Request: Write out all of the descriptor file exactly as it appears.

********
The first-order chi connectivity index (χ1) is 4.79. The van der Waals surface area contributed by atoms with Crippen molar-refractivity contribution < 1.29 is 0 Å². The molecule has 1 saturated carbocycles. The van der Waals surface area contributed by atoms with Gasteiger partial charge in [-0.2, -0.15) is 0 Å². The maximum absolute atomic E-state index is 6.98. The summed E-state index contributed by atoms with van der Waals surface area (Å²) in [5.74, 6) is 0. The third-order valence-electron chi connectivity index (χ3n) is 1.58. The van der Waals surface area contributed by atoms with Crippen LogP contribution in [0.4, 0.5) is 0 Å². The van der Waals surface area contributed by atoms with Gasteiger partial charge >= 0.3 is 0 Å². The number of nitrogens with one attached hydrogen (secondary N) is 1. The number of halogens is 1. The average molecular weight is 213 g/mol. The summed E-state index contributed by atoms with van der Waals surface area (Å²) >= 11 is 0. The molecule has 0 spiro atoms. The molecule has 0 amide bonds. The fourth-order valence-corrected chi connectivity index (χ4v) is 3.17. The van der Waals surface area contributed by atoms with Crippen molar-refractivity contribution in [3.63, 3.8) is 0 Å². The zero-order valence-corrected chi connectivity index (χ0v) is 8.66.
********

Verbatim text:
The first-order chi connectivity index (χ1) is 4.79. The van der Waals surface area contributed by atoms with Crippen molar-refractivity contribution < 1.29 is 0 Å². The molecule has 1 saturated carbocycles. The van der Waals surface area contributed by atoms with Gasteiger partial charge in [-0.2, -0.15) is 0 Å². The maximum absolute atomic E-state index is 6.98. The summed E-state index contributed by atoms with van der Waals surface area (Å²) in [5.74, 6) is 0. The third-order valence-electron chi connectivity index (χ3n) is 1.58. The van der Waals surface area contributed by atoms with Crippen LogP contribution in [0.4, 0.5) is 0 Å². The van der Waals surface area contributed by atoms with Gasteiger partial charge >= 0.3 is 0 Å². The number of nitrogens with one attached hydrogen (secondary N) is 1. The number of halogens is 1. The average molecular weight is 213 g/mol. The summed E-state index contributed by atoms with van der Waals surface area (Å²) >= 11 is 0. The molecule has 0 spiro atoms. The molecule has 0 amide bonds. The fourth-order valence-corrected chi connectivity index (χ4v) is 3.17. The van der Waals surface area contributed by atoms with Crippen molar-refractivity contribution in [3.63, 3.8) is 0 Å². The zero-order valence-corrected chi connectivity index (χ0v) is 8.66.